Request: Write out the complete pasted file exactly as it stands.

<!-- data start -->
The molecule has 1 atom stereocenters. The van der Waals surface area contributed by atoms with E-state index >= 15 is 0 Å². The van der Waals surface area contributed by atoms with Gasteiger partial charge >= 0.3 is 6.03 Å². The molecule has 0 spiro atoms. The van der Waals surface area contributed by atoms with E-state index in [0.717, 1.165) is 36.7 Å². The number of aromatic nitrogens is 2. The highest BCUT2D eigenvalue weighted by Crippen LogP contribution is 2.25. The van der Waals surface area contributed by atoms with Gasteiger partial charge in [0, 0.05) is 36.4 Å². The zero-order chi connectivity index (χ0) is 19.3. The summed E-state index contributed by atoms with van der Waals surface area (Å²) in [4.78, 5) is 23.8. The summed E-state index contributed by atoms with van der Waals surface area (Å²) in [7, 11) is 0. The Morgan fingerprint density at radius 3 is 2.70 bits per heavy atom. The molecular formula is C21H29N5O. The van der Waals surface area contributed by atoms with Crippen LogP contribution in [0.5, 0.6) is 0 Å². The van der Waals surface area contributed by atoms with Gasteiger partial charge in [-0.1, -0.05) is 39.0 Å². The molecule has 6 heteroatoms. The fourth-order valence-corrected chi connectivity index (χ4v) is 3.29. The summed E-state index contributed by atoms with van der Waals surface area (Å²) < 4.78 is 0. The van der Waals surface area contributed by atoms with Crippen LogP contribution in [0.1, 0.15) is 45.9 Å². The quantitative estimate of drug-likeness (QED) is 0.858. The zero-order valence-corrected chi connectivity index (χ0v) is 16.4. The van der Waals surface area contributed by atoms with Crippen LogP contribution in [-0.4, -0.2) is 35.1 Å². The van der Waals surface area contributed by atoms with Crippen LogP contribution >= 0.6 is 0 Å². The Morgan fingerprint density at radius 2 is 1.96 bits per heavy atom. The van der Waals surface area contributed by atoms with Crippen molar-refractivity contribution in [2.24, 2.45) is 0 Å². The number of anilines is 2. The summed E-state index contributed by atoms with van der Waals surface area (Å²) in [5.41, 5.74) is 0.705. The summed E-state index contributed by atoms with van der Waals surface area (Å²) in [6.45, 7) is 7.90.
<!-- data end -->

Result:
The molecule has 1 atom stereocenters. The van der Waals surface area contributed by atoms with E-state index >= 15 is 0 Å². The van der Waals surface area contributed by atoms with Gasteiger partial charge >= 0.3 is 6.03 Å². The molecule has 0 spiro atoms. The van der Waals surface area contributed by atoms with E-state index in [0.717, 1.165) is 36.7 Å². The number of aromatic nitrogens is 2. The highest BCUT2D eigenvalue weighted by Crippen LogP contribution is 2.25. The van der Waals surface area contributed by atoms with Gasteiger partial charge in [0, 0.05) is 36.4 Å². The zero-order chi connectivity index (χ0) is 19.3. The summed E-state index contributed by atoms with van der Waals surface area (Å²) in [4.78, 5) is 23.8. The summed E-state index contributed by atoms with van der Waals surface area (Å²) in [7, 11) is 0. The Morgan fingerprint density at radius 3 is 2.70 bits per heavy atom. The molecular formula is C21H29N5O. The van der Waals surface area contributed by atoms with Crippen LogP contribution in [0.5, 0.6) is 0 Å². The van der Waals surface area contributed by atoms with Gasteiger partial charge in [-0.1, -0.05) is 39.0 Å². The molecule has 6 heteroatoms. The fourth-order valence-corrected chi connectivity index (χ4v) is 3.29. The summed E-state index contributed by atoms with van der Waals surface area (Å²) < 4.78 is 0. The van der Waals surface area contributed by atoms with Crippen LogP contribution in [0.1, 0.15) is 45.9 Å². The quantitative estimate of drug-likeness (QED) is 0.858. The zero-order valence-corrected chi connectivity index (χ0v) is 16.4. The van der Waals surface area contributed by atoms with Crippen LogP contribution in [-0.4, -0.2) is 35.1 Å². The van der Waals surface area contributed by atoms with Crippen LogP contribution >= 0.6 is 0 Å². The Morgan fingerprint density at radius 2 is 1.96 bits per heavy atom. The van der Waals surface area contributed by atoms with Crippen molar-refractivity contribution in [2.24, 2.45) is 0 Å². The number of anilines is 2. The summed E-state index contributed by atoms with van der Waals surface area (Å²) in [5.41, 5.74) is 0.705. The summed E-state index contributed by atoms with van der Waals surface area (Å²) in [6.45, 7) is 7.90.